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Mohammed Rafi biography

Mohammed Rafi

Birth nameMohammed RafiMohammed Rafi
Born24 December 1924
Kotla Sultan Singh, Punjab,British India
OriginIndia
Died31 July 1980 (aged 55)
Bombay, Maharashtra, India
GenresIndian classical, Ghazal,Playback singing, Qawwali,Thumri, Bhajan, Western music
Occupation(s)Playback singer
InstrumentsVocalist
Years active1944–1980

bio 

Mohammed Rafi (24 December 1924 – 31 July 1980) is one of the most popular and respected playback singers of India. Mohammed Rafi was the son of Hajji Ali Mohammad and was the youngest of his five brothers. In 1942 Mohammed Rafi got his first break as playback singer in a Punjabi film, Gul Baloch. Mohammed Rafi has sung a number of famous songs like Mere sapnon ki rani, Roohi Roohi with K. L. Saigal for the movie Shahjahan made in 1946, Tera Khilona Toota Balak for film Anmol Ghadi, Yahan Badla Wafa for Jugnu and so on. Rafi created the song 'Suno suno ae duniya walon, Bapuji ki amar kahani' overnight after the assassination of Mahatma Gandhi in 1948, for which he was invited at the then Indian Prime Minister, Jawaharlal Nehru. He married Bilquis and gave birth to three sons and three daughters. He was a very religious and humble person, and kept away from filmy parties, smoking, and drinking.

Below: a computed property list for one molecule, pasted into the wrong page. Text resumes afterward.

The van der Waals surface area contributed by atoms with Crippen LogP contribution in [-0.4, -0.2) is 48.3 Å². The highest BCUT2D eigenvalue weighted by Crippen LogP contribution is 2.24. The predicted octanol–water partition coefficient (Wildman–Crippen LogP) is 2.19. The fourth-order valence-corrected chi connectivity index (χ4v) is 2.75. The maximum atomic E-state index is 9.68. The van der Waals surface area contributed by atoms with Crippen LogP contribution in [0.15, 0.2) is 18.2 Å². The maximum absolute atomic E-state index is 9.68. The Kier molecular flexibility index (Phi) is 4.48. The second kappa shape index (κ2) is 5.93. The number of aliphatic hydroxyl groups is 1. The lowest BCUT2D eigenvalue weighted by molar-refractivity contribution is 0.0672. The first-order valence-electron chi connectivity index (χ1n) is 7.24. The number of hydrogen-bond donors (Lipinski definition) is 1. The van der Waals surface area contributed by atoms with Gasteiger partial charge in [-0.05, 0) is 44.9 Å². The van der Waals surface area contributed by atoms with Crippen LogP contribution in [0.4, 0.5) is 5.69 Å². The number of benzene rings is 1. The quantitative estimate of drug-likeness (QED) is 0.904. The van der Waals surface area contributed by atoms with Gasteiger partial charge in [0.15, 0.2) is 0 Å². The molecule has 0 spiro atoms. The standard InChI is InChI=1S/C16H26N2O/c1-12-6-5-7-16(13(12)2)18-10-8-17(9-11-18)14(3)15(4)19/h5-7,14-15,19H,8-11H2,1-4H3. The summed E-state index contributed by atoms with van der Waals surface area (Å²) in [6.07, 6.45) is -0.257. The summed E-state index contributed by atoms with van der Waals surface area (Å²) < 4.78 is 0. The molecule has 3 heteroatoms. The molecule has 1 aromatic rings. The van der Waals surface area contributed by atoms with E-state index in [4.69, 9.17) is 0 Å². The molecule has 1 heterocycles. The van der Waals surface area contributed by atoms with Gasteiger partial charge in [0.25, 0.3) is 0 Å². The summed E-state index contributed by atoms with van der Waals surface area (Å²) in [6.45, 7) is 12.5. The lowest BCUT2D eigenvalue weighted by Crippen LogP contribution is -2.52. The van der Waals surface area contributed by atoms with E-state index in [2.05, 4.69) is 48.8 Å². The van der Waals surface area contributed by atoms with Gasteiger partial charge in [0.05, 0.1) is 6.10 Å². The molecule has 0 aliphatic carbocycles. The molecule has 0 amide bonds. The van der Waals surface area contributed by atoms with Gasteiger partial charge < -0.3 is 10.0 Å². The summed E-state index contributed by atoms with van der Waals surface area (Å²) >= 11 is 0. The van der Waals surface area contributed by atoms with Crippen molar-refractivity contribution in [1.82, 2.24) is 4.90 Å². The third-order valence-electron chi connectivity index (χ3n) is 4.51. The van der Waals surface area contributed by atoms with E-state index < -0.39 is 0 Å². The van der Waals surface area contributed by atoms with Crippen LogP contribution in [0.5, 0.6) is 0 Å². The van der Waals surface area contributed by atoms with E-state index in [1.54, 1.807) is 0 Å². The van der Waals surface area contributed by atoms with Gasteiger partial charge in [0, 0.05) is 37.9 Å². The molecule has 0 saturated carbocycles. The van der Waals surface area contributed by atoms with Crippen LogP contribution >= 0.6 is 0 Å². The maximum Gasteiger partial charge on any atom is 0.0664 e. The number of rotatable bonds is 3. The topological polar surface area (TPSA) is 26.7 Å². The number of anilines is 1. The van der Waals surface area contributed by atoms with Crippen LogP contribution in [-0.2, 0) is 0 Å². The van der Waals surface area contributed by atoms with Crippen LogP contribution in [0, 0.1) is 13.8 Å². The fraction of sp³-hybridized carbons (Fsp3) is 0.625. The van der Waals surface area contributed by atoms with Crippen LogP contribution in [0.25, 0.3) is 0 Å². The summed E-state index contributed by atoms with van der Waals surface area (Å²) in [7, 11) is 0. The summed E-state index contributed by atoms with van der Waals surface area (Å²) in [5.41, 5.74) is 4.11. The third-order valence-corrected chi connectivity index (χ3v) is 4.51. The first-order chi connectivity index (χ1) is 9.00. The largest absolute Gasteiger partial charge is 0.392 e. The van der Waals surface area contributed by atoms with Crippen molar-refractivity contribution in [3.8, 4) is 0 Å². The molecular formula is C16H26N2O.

Mohd. Rafi suffered a major heart attack and died on July 31, 1980.

Facts

nickname used to be Pheeko.
Mohammed Rafi's interest in singing began by mimicking the chants of fakirs in his village.
Mohammed Rafi's first performance at the tender age of just 13.

Awards and Accolades

Filmfare Award for 'Chaudhvin ka chand ho' (Chaudhvin ka Chand), 1960
Filmfare Award for 'Teri pyaari pyaari surat ko' (Sasural), 1961
Filmfare Award for 'Chahunga main tujhe' (Dosti), 1964
Filmfare Award for 'Baharo phool barsao' (Suraj), 1966
Padma Shri by the Government of India, 1967
Filmfare Award for 'Dil ke jharoke mein' (Brahmachari), 1968
National Award for 'Kya hua tera wada' (Hum Kisise Kum Nahi), 1977
Filmfare Award for 'Kya hua tera wada' (Hum Kisise Kum Nahi), 1977
"Best Singer of the Millennium" by Hero Honda and Stardust magazine, 2001

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